• ibandronate;
  • colorectal cancer;
  • metastatic bone disease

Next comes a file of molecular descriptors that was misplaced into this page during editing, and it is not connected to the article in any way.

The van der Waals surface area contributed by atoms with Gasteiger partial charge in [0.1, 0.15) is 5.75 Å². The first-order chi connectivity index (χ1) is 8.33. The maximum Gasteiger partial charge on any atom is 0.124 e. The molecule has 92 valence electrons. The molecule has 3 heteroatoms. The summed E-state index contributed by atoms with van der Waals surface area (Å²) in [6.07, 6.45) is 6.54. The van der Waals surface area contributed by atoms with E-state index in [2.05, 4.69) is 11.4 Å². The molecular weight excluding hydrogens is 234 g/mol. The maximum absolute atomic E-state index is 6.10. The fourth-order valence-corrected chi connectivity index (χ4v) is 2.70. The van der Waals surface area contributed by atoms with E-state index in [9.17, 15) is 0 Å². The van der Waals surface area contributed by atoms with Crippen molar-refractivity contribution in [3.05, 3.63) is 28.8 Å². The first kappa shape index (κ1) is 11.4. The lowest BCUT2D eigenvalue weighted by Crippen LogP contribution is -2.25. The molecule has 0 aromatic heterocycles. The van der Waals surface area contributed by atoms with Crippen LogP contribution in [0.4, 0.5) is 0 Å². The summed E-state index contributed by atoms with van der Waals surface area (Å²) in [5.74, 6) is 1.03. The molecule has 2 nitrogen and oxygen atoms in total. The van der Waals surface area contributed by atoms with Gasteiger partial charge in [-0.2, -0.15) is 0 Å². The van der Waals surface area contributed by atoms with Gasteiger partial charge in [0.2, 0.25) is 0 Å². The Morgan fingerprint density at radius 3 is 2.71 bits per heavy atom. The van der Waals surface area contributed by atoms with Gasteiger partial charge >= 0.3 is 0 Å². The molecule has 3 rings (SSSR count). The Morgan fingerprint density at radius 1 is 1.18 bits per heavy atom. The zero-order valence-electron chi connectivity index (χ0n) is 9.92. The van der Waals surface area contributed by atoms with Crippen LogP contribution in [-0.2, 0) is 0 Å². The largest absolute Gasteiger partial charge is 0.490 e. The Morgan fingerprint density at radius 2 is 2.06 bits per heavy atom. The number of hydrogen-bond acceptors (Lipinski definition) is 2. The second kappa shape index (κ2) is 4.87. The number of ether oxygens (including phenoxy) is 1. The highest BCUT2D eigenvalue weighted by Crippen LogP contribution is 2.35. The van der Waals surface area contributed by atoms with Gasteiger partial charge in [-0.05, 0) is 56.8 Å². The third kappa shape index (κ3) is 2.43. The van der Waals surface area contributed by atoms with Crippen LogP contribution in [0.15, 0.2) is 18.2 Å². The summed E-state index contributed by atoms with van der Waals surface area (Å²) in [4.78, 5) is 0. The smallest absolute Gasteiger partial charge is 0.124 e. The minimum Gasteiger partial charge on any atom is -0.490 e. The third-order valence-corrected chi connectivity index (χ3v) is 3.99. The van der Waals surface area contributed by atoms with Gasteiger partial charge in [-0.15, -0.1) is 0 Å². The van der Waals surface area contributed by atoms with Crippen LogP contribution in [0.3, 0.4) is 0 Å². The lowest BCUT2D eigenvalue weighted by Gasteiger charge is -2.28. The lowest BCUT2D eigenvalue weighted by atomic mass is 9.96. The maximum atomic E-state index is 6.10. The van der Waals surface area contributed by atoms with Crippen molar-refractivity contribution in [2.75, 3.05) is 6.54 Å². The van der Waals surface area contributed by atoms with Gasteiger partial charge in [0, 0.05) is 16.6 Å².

Patients with metastatic colorectal carcinoma (CRC) often develop bone metastases with a high risk of complications. Ibandronate is a novel single-nitrogen bisphosphonate that has been shown to be effective for treating bone metastases from breast cancer. A randomized, placebo-controlled trial was conducted to evaluate the efficacy and safety of ibandronate in patients with bone metastases from CRC. The primary efficacy end point was the proportion of patients with skeletal-related events (defined as pathologic fracture, spinal cord compression, radiation therapy to bone, change in antineoplastic therapy or surgery to bone). Secondary end points included time to first skeletal event, skeletal morbidity rate (events/year) and time to progression of bone lesions. In 73 patients with CRC, treatment with intravenous ibandronate 6 mg administered via a 15-min infusion significantly reduced the proportion of patients with skeletal events (39% vs. 78% with placebo; P = 0.019) and prolonged the time to first event by at least 6 months (median >279 vs. 93 days with placebo; P = 0.009). Ibandronate also significantly reduced the skeletal morbidity rate (mean 2.36 vs. 3.14 with placebo; P = 0.018) and prolonged time to progression of bone lesions (214 days vs. 81 days with placebo; P = 0.018). Ibandronate was well tolerated with very rare grade 3 or 4 toxicity. Furthermore, the incidence of renal adverse events was comparable with placebo and there were no clinically relevant changes in serum creatinine. Ibandronate provided significant clinical benefits for patients with bone metastases secondary to CRC. These results indicate that ibandronate may be an effective treatment for patients with metastatic bone disease following CRC. Larger studies are required for further assessment.